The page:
I read an article from the NY Times this morning about Google maps and ‘location-awareness.’ It’s not often that my brain engages at 7 a.m. but the following few sentences gave birth to many speculations.
“In the future such location-awareness will be built into more than just phones. All of our stuff will know where it is – and that awareness will imbue the real world with some of the power of the virtual. Your house keys will tell you that they’re still on your desk at work. Your tools will remind you that they were lent to a friend. And your car will be able to drive itself to an errand to retrieve both your keys and your tools.”
A frisson of alarm passed through me upon reading those lines. I have long been uneasy about GPS in general. Yes, I know it helps you find places you’ve never been before and keeps track of the car in case of emergencies, etc. And yet I admit to a suspicion about its other purposes.
What’s the matter with getting lost once in a while? What’s wrong about not knowing exactly where you are upon occasion? The background of both questions is fear. We fear not being in control, we fear not knowing where we are, we fear what might, or might not, happen in the next moment.
We’ve already projected that on to our pets. You cannot adopt an animal from the shelter who is not already ‘chipped’ with an ID embedded under the skin. This electronic identifier with its constant transmittal is suspected as a cause of cancer in animals – and it is very difficult and costly to have removed.
There is also talk about ‘chipping’ those with Alzheimer’s so that if/when they may wander away they can more easily be found. Fast on the heels of this idea is to chip children in the event they are ever lost or kidnapped. It will only be a few short steps to chipping everyone ‘for our own protection.’
Imagine a society in which all danger has been removed, all the unknowns eliminated. We certainly would be safe – but from who and what. There are other ramifications inherent in this GPS example. If we never have to worry about getting lost, we will never have to think about where we are. We will lose connection with present reality – maybe lose is too big a word – maybe it is more correct to say we will no longer need to maintain a connection with present reality.
It is just like the early calculators. Do people need to know how to add, subtract, multiply and divide any more when a tiny machine will tell you? When was the last time you saw a cash register that didn’t tell the clerk the proper change?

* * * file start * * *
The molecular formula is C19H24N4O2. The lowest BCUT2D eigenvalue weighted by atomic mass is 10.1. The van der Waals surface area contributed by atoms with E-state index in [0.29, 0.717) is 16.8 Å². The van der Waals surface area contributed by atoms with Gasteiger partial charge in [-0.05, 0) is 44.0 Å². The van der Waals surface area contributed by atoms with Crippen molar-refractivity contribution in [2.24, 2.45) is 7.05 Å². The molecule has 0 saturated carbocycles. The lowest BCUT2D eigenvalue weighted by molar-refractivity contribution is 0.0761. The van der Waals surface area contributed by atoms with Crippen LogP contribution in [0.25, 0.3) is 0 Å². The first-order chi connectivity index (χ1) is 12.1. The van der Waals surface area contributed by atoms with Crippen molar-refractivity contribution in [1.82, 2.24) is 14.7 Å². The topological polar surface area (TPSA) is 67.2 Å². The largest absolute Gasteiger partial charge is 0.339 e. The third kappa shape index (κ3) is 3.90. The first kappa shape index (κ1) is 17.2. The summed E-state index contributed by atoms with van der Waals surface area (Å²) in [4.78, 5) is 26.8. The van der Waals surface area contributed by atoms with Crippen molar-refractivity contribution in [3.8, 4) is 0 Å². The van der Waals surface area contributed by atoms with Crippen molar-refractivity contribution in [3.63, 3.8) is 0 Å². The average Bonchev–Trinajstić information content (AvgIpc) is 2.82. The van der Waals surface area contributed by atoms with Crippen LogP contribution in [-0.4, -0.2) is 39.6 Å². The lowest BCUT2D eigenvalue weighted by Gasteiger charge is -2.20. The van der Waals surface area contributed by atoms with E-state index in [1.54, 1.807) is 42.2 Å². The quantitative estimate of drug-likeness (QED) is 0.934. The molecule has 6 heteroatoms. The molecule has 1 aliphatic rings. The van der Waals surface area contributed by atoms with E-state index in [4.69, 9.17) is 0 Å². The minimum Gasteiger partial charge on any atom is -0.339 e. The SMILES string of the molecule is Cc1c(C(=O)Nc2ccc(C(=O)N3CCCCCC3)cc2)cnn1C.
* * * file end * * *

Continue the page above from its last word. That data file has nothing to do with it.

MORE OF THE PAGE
When was the last time you memorized a phone number? Why bother when the phone has its own directory. Why try to remember a special moment in life when you have a camera to do it? Can you tell a story without reading it from a book?
I am not recommending we all go back to using slide rules, traveling by the stars or memorizing long passages of Shakespeare. All of the new tools of technology are useful. However, they are also making us dependent. The more civilized and complex we become, the more fearful we are.
Technology does so many things for us we no longer have to use our memories as much, we no longer have to be present and aware as much, we no longer are compelled to face ‘reality’ as much. This reminded me of a war documentary I watched the other day and the reviewer who complained that the film maker showed dead bodies.
It seems like there is this internal mental dialogue – or mental rationale – that goes something like this. “Now you don’t have to worry about anything anymore because I have it all under control. You don’t have to be afraid of the unknown because I will make you safe. You don’t have to remember because I will remember it for you.”
Who is the ‘you’ and the ‘I’ of this conversation? Is it not the mind speaking to itself? Does it sound a little like some of our politicians? If our machines remove all reason to ponder, remember, be alert, etc. what will be left for the mind to do?
The brain is a superb and sophisticated defense and survival mechanism. When it is no longer needed for these activities will be become silent and allow an opening for the Higher Self to emerge? Or, in its fear of obsolescence, will the mind become even more paranoid and fearful. Will an internal Homeland Security take charge?
I have no answers to these questions. In fact, I’m not sure I’ve presented a coherent enough argument to further speculation. All I know is that this desire to be safe, to avoid the unknown and unexpected, seems too much like being a cog in a giant mindless machine. What’s wrong with being a little lost at times, a little fearful and insecure? How can we discover our strength if it is never tested? How can we grow without challenge?
(here is the original article)